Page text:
When you only celebrate wins, you communicate that wins are the only accomplishments worth noting. However, you don’t want to avoid victory celebrations altogether. Experts say there’s plenty of middleground. Try these approaches: 

  • Celebrate reaching goals and milestones, not just victories
  • Be mindful that winning and losing both come with their own unique challenges
  • Shift focus from winning to achievements such as trying hard, enjoyment, cooperation, a positive attitude and fortitude in difficult situations

Treat the Coach as an Ally

Nothing causes more awkwardness for a child than parent-coach tension. When parents and coaches treat each other with animosity, their issues can create a nightmarish situation for youth athletes. Experts that say when it comes to the parent-coach relationship, both parties have a role to play. 

Parents can treat their child’s coach as an ally by doing the following: 

  • Make early, positive contact
  • Offer assistance instead of demanding involvement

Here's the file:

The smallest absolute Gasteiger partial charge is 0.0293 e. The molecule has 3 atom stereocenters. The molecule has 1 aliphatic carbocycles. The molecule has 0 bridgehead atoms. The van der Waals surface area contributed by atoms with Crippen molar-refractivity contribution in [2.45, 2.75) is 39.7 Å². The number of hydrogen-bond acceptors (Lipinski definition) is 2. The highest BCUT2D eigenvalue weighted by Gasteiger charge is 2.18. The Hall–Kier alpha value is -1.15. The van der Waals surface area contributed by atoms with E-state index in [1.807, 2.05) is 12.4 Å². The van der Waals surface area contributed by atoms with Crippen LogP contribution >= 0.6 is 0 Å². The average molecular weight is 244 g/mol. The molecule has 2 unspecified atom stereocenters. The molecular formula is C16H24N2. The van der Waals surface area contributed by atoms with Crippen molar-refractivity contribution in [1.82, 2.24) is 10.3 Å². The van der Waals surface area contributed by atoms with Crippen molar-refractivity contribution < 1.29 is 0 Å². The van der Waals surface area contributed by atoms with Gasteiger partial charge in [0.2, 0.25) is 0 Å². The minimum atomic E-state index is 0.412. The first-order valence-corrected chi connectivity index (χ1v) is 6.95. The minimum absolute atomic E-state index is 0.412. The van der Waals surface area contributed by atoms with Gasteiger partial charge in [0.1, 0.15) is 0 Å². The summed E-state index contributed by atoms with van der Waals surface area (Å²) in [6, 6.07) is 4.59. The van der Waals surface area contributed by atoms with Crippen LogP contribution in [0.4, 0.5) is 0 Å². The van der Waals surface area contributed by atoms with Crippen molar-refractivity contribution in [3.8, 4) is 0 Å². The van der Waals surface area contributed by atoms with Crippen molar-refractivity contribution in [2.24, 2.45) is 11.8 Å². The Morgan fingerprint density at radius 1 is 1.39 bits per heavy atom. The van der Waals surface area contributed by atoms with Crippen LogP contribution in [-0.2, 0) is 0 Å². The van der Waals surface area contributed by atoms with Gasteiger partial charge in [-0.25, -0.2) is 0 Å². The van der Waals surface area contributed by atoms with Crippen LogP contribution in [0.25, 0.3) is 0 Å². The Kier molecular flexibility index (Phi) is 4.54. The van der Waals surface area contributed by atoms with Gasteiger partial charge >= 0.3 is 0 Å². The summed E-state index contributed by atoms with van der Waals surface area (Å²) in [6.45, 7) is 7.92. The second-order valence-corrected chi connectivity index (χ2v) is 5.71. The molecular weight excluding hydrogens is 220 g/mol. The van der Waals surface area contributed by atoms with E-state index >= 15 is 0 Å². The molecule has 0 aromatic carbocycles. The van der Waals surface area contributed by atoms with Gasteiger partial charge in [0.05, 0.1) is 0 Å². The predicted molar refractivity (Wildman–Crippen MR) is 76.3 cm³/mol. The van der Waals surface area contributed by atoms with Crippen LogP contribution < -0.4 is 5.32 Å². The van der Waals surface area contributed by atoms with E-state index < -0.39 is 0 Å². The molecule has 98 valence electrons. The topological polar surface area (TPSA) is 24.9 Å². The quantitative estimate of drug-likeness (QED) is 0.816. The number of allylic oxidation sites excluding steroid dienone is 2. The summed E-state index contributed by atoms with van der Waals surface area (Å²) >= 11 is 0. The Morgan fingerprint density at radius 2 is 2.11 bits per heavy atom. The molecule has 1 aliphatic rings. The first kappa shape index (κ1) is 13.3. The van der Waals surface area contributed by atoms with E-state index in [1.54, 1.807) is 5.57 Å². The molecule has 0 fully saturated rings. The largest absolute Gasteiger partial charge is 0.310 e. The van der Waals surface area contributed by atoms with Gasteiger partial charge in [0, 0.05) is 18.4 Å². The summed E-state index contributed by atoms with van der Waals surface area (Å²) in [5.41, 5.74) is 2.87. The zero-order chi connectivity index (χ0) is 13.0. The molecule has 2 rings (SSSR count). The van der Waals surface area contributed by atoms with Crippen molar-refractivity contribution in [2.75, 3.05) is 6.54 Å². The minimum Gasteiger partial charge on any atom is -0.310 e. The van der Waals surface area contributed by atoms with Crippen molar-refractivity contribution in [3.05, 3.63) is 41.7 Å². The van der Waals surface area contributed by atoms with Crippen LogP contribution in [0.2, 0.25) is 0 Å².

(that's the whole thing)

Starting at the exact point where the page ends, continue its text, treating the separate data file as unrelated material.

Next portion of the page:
• Keep your emotions in check
  • Empathize with the difficulty of the job
  • Offer team support, such as rides, snacks and logistical assistance

Coaches can foster healthy relationships with their players’ parents by doing the following: 

  • Keep an open line for communication
  • Establish appropriate roles and boundaries
  • Remain calm and professional in tense situations
  • Treat athletes and their parents with appreciation

Find Sports for Your Kids

In his interview with PHL17 News, Kellen Thomas says that parents will find they have a better player — and better person — if they emphasize character traits over winning. He concludes, “Things like being coachable, being self-aware, having integrity — those are life skills that translate well beyond the tennis court and can make your child a success in everything they do.” 

Although being a good sports parent isn’t always easy, it’s worth pursuing. Supportive parenting increases a child’s enjoyment of the game and can instill the confidence needed to take chances at greatness in the game and in life. eseo is committed to providing sports parents with the best resources to support their child’s sports dreams every step of the way. 

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being a good sports parent isn’t always easy, and in some instances, it can be downright challenging. Luckily, there’s a lot of recent research about how to encourage child athletes in healthy ways.